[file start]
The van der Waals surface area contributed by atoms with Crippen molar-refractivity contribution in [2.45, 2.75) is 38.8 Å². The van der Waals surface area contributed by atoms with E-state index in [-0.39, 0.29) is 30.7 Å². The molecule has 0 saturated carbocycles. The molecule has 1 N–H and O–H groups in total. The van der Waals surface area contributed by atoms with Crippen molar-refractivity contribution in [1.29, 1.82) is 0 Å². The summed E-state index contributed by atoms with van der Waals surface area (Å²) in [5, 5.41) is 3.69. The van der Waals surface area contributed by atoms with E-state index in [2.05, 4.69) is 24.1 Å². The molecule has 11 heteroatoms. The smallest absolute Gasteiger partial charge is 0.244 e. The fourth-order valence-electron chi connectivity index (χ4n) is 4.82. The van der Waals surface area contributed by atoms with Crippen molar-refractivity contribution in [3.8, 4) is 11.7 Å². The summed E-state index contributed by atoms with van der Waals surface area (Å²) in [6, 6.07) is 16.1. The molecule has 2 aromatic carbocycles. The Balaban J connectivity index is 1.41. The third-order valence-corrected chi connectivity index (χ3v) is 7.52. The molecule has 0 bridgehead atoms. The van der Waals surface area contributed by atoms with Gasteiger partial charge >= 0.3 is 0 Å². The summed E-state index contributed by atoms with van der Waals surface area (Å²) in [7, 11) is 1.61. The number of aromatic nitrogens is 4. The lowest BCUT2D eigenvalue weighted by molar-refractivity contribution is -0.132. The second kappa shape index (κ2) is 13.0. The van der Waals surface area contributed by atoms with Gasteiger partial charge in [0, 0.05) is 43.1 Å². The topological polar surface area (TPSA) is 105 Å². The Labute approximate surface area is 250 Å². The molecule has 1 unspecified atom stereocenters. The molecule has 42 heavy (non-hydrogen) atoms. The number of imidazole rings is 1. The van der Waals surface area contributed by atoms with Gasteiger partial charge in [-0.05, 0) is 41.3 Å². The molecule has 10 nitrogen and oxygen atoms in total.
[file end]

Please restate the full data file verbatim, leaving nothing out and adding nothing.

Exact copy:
The van der Waals surface area contributed by atoms with Crippen molar-refractivity contribution in [2.45, 2.75) is 38.8 Å². The van der Waals surface area contributed by atoms with E-state index in [-0.39, 0.29) is 30.7 Å². The molecule has 0 saturated carbocycles. The molecule has 1 N–H and O–H groups in total. The van der Waals surface area contributed by atoms with Crippen molar-refractivity contribution in [1.29, 1.82) is 0 Å². The summed E-state index contributed by atoms with van der Waals surface area (Å²) in [5, 5.41) is 3.69. The van der Waals surface area contributed by atoms with E-state index in [2.05, 4.69) is 24.1 Å². The molecule has 11 heteroatoms. The smallest absolute Gasteiger partial charge is 0.244 e. The fourth-order valence-electron chi connectivity index (χ4n) is 4.82. The van der Waals surface area contributed by atoms with Crippen molar-refractivity contribution in [3.8, 4) is 11.7 Å². The summed E-state index contributed by atoms with van der Waals surface area (Å²) in [6, 6.07) is 16.1. The molecule has 2 aromatic carbocycles. The Balaban J connectivity index is 1.41. The third-order valence-corrected chi connectivity index (χ3v) is 7.52. The molecule has 0 bridgehead atoms. The van der Waals surface area contributed by atoms with Gasteiger partial charge >= 0.3 is 0 Å². The summed E-state index contributed by atoms with van der Waals surface area (Å²) in [7, 11) is 1.61. The number of aromatic nitrogens is 4. The lowest BCUT2D eigenvalue weighted by molar-refractivity contribution is -0.132. The second kappa shape index (κ2) is 13.0. The van der Waals surface area contributed by atoms with Gasteiger partial charge in [0, 0.05) is 43.1 Å². The topological polar surface area (TPSA) is 105 Å². The Labute approximate surface area is 250 Å². The molecule has 1 unspecified atom stereocenters. The molecule has 42 heavy (non-hydrogen) atoms. The number of imidazole rings is 1. The van der Waals surface area contributed by atoms with Gasteiger partial charge in [-0.05, 0) is 41.3 Å². The molecule has 10 nitrogen and oxygen atoms in total.